Artist with an expressive use of color….
I am very much inspired by the works of Anish Kapoor. His works actually drives me into the experience, and that is what I like the most about his works and his expression through colors and different materials.
Anish Kapoor was born in 1954 in Mumbai, India, and moved to London in the early 1970s. He studied at Hornsey College of Art and Chelsea College of Art & Design, and since then he has lived and worked in Britain. He is one of the most influential sculptors of his generation due to his ambitiously scaled works that engage not only with gallery and museum spaces but also with the public realm..
Alchemy is the art of turning stone into gold. Anish Kapoor is an alchemist, turning chunks of granite into metaphorical caves, their hollow blue centers echoing with the black secrets of the unconscious.
A broad range of materials including pigment, stainless steel, plaster, fibreglass, wax and oil-based paint are included in this distinctive group of works.
Kapoor’s art provokes and challenges our notion of sculpture; he continues to ask the questions, ‘What is sculpture? And how do we, the viewer, engage with it?’ The diverse range of materials he employs invites the viewer to contemplate the sculptures, which sometimes use thick concentrated colour and sometimes delicate pigments.
So how do Kapoor’s sculptures affect the viewer? He makes us feel the physicality of materials, recalling our earliest experiences and the psychological states associated with them. It is as if Kapoor wants to lead us out of the gallery, lifting us from the confines of the space to connect us to the fundamental elements of life itself: smell, sound, colour, light and dark, all of which evoke a physical response. He also invites us to dream, to think back, to remember, to consider our own materiality and then return anew to his sculptures. Every work exists in its own place and space, but we complete each one with our own response. The works are nothing without the engagement of the human senses.
One of my favorite work is 1000 Names, 1979–80. Being from India I could well emotionally relate to the pieces of the work… The pieces made in pigments with these very extraordinary exotic shapes drives one to them..They are sort of source of wonder, very very luscious, very very beautiful, very sensual, very delicious. Those early pieces were unlik anything ever seen…
Perhaps the most important influence on Kapoor is his early life in India, where he saw colour used in unique ways. Visitors to India will likely have been conscious of the importance of colour and how it permeates everyday life. Holi, or the Festival of Colours, is a unique and popular Indian Hindu festival held every March. During the festival, people celebrate by throwing coloured powder and water at each other. In India, the changes in the weather during the spring season are believed to cause viral fever and colds. It is therefore thought that the playful throwing of natural coloured powders can have curative powers: the colours are traditionally made from medicinal herbs such as bilva, haldi, kumkum and neem.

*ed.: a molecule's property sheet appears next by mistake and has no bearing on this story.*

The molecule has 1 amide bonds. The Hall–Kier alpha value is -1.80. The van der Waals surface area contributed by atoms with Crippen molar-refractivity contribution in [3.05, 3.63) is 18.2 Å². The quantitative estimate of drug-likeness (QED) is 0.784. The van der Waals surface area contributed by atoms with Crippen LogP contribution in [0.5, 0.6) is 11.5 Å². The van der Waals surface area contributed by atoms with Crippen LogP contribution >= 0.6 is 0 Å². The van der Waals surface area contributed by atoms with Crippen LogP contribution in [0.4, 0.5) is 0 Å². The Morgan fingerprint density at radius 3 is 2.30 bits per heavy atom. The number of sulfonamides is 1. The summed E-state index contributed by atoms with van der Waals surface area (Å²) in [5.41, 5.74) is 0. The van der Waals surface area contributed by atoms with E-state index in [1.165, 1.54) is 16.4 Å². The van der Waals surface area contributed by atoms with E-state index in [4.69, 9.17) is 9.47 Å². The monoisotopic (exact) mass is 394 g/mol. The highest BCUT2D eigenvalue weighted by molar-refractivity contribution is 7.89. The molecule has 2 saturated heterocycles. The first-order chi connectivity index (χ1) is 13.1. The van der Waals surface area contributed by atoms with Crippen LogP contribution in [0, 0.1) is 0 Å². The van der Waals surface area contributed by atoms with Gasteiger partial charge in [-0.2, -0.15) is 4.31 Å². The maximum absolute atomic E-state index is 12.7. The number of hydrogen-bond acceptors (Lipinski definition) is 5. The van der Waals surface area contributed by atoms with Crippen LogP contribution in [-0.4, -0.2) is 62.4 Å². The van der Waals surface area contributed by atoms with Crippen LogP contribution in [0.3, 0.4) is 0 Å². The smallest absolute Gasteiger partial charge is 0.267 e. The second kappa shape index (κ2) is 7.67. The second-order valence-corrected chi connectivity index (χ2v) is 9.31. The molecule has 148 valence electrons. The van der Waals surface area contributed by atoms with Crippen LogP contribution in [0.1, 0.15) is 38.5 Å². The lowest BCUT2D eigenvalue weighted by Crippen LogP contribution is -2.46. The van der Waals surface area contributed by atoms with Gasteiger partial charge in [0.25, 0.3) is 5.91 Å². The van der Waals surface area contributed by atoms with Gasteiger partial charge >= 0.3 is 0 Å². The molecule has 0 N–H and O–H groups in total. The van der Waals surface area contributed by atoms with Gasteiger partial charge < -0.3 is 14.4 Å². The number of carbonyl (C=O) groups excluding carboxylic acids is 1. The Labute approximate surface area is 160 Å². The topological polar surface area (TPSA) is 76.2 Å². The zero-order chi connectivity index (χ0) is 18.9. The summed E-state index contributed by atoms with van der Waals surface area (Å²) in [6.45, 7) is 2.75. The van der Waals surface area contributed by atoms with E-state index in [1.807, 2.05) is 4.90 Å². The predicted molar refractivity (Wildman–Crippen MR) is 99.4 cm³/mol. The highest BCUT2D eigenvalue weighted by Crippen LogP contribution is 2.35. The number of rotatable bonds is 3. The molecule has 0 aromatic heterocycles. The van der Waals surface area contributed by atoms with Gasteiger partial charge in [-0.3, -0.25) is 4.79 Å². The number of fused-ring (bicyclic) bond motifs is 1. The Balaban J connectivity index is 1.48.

The use of pigments is fundamental in art: they are the basis of all colours. Kapoor’s group of sculptures 1000 Names is covered with coloured pigments, which gives it a delicate and fragile, yet dense and luminous nature. The use of
red is prominent throughout the exhibition, but the red pigment used in 1000 Names is very different to those that are mixed with wax and oil-based paint in his other sculptures. The early works by Kapoor use pigments based on cadmium reds, whereas the recent sculptures are more linked to alizarin crimson and blood red.
‘Red is a colour I’ve felt very strongly about. Maybe red is a very Indian colour, maybe it’s one of those things that I grew up with and recognise at some other level. Of course, it is the colour of the interior of our bodies. Red is the centre.’
anish kapoor in conversation with john tusa, 2003
Yellow, 1999: Kapoor is fascinated with the way colour and painting work in a spatial and sculptural sense. In Yellow, Kapoor has produced a hybrid between painting and sculpture; it lies in between the two worlds of each art form. The installation of this piece is complex, as it is a huge six square-metre work. It is made from fibreglass and pigment, yet its construction and materials are difficult to understand, as it hovers on the wall, drawing us nearer.
Kapoor delights in making us stop and become fixated by a colour. Yellow plays with our perceptions, optically and physically, as the colour yellow has a deep-rooted effect on us. We are taken outside of the gallery, we remember the sun, but this sun is not dangerous to look at. It is a sun that we can get close to and by it, we feel warm.